Wildfire season will be ramping up when Randy Moore starts as chief of the Forest Service later this month — and he has the right resume to step into that deepening crisis, groups that follow forest policy say.
Moore, a career Forest Service employee who’s been the regional forester for the Pacific Southwest since 2007, brings experience in managing California’s 20 national forests for wildfire — a natural cycle that’s grown out of hand in many areas thanks to climate change and vegetation that’s built up because of years of strict fire suppression.
Organizations and lawmakers that often don’t agree on forest policy welcomed Agriculture Secretary Tom Vilsack’s announcement last month that Moore would take over for Vicki Christiansen, who’s retiring July 26.
“Randy Moore will bring a wealth of Forest Service experience to his taking over the position of chief of the Forest Service,” said Steve Brink, vice president of public resources at the California Forestry Association, which represents the forest products industry, in an email to E&E News.
“Particularly the last 14 years with his service in his regional forester position in California, he has seen the impact of wildfire, insects and disease,” Brink said, adding that Moore has moved quickly to use programs such as “good neighbor authority,” in which the agency works with nonfederal partners on forest thinning and related projects in fire-prone areas.
Supporters said Moore’s experience in California could prove especially helpful as the Forest Service grapples with what’s unfolding into another above-average fire season and with pressure to boost pay for wildland firefighters. The National Wildlife Federation said he will be a “strong steward of our forests.”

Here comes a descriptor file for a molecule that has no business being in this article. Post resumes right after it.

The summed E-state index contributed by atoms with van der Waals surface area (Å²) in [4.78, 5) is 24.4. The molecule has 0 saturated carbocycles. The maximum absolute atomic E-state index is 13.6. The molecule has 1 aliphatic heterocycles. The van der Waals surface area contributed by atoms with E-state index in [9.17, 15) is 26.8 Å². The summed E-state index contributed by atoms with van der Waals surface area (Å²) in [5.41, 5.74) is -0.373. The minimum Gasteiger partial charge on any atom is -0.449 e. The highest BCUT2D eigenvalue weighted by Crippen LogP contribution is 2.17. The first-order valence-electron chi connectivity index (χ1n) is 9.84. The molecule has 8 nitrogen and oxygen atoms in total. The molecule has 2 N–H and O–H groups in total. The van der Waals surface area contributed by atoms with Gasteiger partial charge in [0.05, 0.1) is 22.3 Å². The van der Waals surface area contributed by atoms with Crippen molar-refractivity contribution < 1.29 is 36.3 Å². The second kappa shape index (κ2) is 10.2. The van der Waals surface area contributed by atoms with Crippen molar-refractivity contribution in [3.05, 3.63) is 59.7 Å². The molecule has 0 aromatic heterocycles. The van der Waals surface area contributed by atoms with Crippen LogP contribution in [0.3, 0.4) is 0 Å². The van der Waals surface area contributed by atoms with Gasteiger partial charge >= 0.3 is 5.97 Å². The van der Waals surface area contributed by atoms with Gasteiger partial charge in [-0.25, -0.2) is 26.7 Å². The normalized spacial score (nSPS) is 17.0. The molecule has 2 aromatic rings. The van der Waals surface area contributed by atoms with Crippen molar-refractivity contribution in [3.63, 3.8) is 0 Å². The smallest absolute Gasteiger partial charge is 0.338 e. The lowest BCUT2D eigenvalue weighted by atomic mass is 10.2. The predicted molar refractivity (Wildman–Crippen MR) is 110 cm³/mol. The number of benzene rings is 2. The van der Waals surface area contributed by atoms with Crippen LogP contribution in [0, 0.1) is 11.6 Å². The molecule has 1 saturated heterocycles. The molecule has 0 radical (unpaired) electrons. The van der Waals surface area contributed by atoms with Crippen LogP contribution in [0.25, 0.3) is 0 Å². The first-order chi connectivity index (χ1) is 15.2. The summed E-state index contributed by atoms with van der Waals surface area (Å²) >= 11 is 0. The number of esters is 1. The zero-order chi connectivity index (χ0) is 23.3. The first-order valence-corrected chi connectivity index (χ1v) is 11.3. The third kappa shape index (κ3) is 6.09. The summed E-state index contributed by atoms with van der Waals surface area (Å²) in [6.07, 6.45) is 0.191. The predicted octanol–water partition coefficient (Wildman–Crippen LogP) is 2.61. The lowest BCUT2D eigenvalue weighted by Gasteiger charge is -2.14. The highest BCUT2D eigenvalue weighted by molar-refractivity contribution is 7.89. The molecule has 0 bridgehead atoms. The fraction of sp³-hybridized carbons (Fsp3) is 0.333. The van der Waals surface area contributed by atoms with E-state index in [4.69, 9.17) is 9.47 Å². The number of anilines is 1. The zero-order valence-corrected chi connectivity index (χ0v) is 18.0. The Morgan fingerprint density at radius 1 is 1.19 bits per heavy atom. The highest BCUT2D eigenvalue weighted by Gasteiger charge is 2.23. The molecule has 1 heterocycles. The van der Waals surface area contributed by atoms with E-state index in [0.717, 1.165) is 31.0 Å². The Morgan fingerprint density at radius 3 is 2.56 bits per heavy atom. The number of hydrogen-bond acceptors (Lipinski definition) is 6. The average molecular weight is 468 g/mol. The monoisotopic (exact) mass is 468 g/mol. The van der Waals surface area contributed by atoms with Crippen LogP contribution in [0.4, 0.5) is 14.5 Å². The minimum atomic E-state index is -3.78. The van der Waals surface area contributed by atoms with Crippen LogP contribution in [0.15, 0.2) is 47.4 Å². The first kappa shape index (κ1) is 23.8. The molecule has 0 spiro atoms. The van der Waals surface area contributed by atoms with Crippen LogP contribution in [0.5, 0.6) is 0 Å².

As Moore prepares to take over, wildfires are ahead of last year’s pace. The National Interagency Fire Center said wildfires have burned nearly 2 million acres so far this year, compared with just shy of 1.7 million acres during the same period last year — although still less than the 10-year average for the period.
Moore has emphasized wildfire response — and higher pay for firefighters in an effort to retain them — recently as regional forester, including in an address posted on YouTube by Grassroots Wildland Firefighters, a group pressing that cause.
“We know hiring has been an issue,” Moore said in the video posted May 3, adding that other fire-related agencies pay more than the federal government does. “As states, counties and other entities hire more firefighters or firefighter-type positions, the Forest Service has been kind of a feeder into all of those hires at other organizations.”
The pay equity issue is likely to persist in the coming months. The Biden administration said recently it would raise wildland firefighter salaries to no less than $14 an hour, and Sen. Dianne Feinstein (D-Calif.) continues to press for legislation to create a new federal job classification for fire crews and to lift a pay cap that sometimes precludes overtime pay.
Not everyone is thrilled with Moore’s appointment. Some skeptics say he’s not the ideal choice to handle the agency’s troubles with sexual harassment — an issue that’s arisen especially in Western fire crews. Critics of logging on federal land also see him as a continuation of a misguided Forest Service emphasis on cutting trees for commercial purposes.